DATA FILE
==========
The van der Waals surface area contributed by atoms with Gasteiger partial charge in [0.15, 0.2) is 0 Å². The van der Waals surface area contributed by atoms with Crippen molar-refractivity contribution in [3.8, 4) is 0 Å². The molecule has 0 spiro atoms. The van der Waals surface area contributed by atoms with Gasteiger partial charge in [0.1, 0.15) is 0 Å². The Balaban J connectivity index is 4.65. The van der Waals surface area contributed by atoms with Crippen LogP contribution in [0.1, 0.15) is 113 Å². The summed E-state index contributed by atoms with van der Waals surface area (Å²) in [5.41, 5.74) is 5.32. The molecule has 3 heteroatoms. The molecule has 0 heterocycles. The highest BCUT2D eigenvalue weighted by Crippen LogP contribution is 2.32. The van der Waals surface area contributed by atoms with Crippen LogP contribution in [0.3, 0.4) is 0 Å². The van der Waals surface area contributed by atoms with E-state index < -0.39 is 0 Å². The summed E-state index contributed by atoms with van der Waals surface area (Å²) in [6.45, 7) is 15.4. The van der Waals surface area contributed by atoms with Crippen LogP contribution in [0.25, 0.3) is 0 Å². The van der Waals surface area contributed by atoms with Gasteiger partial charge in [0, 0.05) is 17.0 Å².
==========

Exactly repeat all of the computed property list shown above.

The van der Waals surface area contributed by atoms with Gasteiger partial charge in [0.15, 0.2) is 0 Å². The van der Waals surface area contributed by atoms with Crippen molar-refractivity contribution in [3.8, 4) is 0 Å². The molecule has 0 spiro atoms. The van der Waals surface area contributed by atoms with Gasteiger partial charge in [0.1, 0.15) is 0 Å². The Balaban J connectivity index is 4.65. The van der Waals surface area contributed by atoms with Crippen LogP contribution in [0.1, 0.15) is 113 Å². The summed E-state index contributed by atoms with van der Waals surface area (Å²) in [5.41, 5.74) is 5.32. The molecule has 3 heteroatoms. The molecule has 0 heterocycles. The highest BCUT2D eigenvalue weighted by Crippen LogP contribution is 2.32. The van der Waals surface area contributed by atoms with Crippen LogP contribution in [0.3, 0.4) is 0 Å². The van der Waals surface area contributed by atoms with E-state index < -0.39 is 0 Å². The summed E-state index contributed by atoms with van der Waals surface area (Å²) in [6.45, 7) is 15.4. The van der Waals surface area contributed by atoms with Crippen LogP contribution in [0.25, 0.3) is 0 Å². The van der Waals surface area contributed by atoms with Gasteiger partial charge in [0, 0.05) is 17.0 Å².